There are few places in America where democracy is practiced on the ground. The projects are one such place. In the community that I studied, the government was absent. The residents had to mediate disputes themselves (police were ineffective), they had to fix their own apartments (the housing authority was negligent), they cleaned up their own streets and alleys (the sanitation department never came around). This work produced a sense of community, one in which people listened to one another, debated and formed consensus through compromise. In the suburb where I grew up, I never knew my neighbors and democracy was something we read about in textbooks. So, I found democracy in the projects.
Q. Much of Gang Leader for a Day details your relationship with J.T. Was there any other member of the Black Kings whose story you found as compelling?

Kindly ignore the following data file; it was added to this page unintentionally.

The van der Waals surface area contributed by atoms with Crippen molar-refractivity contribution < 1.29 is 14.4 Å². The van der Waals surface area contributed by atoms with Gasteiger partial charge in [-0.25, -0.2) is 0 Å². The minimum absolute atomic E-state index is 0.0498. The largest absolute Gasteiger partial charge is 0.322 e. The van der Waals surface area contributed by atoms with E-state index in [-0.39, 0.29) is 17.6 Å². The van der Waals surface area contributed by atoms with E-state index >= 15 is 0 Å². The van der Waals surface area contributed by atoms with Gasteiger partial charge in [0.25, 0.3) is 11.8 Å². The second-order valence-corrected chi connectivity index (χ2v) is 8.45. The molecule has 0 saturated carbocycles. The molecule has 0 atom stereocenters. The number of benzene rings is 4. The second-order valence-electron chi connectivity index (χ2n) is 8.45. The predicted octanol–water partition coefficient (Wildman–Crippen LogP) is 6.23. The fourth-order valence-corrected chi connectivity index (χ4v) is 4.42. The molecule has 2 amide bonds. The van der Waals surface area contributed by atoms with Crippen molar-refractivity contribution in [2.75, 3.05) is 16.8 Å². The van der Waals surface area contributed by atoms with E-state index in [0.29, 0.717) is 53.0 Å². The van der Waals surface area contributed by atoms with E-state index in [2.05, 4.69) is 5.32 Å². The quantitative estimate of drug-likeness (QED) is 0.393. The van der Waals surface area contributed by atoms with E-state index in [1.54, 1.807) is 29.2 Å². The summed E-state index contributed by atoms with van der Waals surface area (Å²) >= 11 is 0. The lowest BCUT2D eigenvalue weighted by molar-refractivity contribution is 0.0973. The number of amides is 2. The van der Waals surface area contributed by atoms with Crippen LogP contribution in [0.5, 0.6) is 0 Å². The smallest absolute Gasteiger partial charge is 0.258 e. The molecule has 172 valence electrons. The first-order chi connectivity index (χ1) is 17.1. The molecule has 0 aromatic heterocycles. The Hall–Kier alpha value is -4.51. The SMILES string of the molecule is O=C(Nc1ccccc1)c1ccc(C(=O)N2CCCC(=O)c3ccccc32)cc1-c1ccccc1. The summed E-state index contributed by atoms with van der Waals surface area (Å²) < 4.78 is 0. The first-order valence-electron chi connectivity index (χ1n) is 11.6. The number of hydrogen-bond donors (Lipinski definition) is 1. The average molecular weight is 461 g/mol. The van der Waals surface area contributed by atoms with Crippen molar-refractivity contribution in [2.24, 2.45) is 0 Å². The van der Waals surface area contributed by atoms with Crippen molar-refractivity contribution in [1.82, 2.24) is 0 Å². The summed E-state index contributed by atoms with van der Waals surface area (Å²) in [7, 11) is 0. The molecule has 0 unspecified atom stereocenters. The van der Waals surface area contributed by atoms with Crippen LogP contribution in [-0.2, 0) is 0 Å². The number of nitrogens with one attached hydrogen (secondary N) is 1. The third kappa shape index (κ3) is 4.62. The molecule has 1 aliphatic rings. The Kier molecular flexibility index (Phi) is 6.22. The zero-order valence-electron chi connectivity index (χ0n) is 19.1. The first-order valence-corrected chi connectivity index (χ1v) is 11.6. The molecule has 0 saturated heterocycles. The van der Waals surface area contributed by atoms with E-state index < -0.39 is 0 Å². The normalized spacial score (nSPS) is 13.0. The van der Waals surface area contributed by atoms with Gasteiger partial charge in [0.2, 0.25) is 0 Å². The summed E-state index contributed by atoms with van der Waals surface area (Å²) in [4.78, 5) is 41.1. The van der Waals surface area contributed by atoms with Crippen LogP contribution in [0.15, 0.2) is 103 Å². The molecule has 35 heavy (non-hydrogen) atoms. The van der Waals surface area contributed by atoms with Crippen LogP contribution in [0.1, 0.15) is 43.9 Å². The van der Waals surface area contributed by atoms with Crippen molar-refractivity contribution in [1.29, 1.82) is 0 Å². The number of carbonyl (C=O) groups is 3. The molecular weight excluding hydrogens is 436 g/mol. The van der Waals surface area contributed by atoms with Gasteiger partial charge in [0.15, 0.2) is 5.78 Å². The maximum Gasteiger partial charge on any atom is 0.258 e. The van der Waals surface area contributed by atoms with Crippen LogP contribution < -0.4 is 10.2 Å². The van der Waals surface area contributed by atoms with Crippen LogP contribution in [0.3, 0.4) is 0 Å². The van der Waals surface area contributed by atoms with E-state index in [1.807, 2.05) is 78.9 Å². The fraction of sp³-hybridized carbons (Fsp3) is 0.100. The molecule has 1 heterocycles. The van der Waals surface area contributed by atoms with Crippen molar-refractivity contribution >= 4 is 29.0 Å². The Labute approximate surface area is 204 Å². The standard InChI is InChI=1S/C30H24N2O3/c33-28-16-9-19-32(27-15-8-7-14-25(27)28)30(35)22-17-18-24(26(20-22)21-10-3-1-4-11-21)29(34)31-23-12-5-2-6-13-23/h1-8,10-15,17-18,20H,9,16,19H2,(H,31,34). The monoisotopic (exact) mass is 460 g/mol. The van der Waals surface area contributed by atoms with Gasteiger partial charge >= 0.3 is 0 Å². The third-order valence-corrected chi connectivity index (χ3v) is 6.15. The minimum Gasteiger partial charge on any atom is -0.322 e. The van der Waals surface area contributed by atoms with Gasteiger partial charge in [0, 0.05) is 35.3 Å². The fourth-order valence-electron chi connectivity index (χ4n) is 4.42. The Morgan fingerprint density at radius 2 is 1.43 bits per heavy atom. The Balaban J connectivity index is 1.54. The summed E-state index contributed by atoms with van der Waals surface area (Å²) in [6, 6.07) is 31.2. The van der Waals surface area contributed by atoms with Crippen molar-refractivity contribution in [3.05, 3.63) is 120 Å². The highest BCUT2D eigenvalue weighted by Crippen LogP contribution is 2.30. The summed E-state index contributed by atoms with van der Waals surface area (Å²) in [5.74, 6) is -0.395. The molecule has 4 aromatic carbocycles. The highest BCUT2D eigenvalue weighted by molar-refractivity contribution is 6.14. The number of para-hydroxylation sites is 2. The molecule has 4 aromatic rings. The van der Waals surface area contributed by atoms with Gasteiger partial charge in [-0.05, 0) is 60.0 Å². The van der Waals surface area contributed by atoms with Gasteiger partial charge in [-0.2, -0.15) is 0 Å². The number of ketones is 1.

About five years after I conducted my research, I started to see the children of older gang members join the gang. It sent a chill through me because the reproduction of poverty was happening right before my eyes. Daily hardships were hard enough to witness but it was even more difficult to see the children of young men and women starting out life with a bad hand.
Q. In molecular physics, there is a principle that holds that you cannot observe a phenomenon without changing it. Do you think your very presence at the scenes you describe in Gang Leader for a Day tended to alter them and how?
The Heisenberg Principle absolutely applies to my work—and to all scholarship, scientific or humanistic. In fact, one of motivations for writing Gang Leader was to show how sausage is made, as it were. In most narrative nonfiction, the author is a fly on the wall. There is little if any reflective assessment of the author’s relationship with the subjects of the research. I think this is irresponsible, and it does little to engender trust with the readers.
Q. You write in Gang Leader for a Day about the ethical and legal restrictions that are imposed on sociological research. Do you consider these restrictions reasonable, or are there aspects of them you would like to see modified or removed?